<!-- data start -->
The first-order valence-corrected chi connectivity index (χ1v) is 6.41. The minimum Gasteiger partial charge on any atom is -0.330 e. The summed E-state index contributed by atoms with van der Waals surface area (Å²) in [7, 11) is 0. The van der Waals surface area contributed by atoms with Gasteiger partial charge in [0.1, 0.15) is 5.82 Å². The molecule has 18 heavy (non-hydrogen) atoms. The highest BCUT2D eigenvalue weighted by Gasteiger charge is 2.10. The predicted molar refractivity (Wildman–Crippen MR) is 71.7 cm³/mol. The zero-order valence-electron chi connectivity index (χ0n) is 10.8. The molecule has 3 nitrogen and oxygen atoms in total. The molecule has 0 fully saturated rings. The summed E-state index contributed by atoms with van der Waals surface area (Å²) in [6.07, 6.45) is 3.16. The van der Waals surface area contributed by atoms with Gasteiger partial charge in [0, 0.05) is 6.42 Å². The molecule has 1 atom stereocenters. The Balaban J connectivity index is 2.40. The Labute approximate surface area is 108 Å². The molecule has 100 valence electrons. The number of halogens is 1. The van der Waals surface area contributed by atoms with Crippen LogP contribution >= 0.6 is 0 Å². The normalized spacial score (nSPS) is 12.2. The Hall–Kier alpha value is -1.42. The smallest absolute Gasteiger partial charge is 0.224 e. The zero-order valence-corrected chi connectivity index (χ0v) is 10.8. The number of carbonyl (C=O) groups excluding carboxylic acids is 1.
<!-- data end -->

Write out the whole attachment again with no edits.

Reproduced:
The first-order valence-corrected chi connectivity index (χ1v) is 6.41. The minimum Gasteiger partial charge on any atom is -0.330 e. The summed E-state index contributed by atoms with van der Waals surface area (Å²) in [7, 11) is 0. The van der Waals surface area contributed by atoms with Gasteiger partial charge in [0.1, 0.15) is 5.82 Å². The molecule has 18 heavy (non-hydrogen) atoms. The highest BCUT2D eigenvalue weighted by Gasteiger charge is 2.10. The predicted molar refractivity (Wildman–Crippen MR) is 71.7 cm³/mol. The zero-order valence-electron chi connectivity index (χ0n) is 10.8. The molecule has 3 nitrogen and oxygen atoms in total. The molecule has 0 fully saturated rings. The summed E-state index contributed by atoms with van der Waals surface area (Å²) in [6.07, 6.45) is 3.16. The van der Waals surface area contributed by atoms with Gasteiger partial charge in [0, 0.05) is 6.42 Å². The molecule has 1 atom stereocenters. The Balaban J connectivity index is 2.40. The Labute approximate surface area is 108 Å². The molecule has 100 valence electrons. The number of halogens is 1. The van der Waals surface area contributed by atoms with Crippen LogP contribution >= 0.6 is 0 Å². The normalized spacial score (nSPS) is 12.2. The Hall–Kier alpha value is -1.42. The smallest absolute Gasteiger partial charge is 0.224 e. The zero-order valence-corrected chi connectivity index (χ0v) is 10.8. The number of carbonyl (C=O) groups excluding carboxylic acids is 1.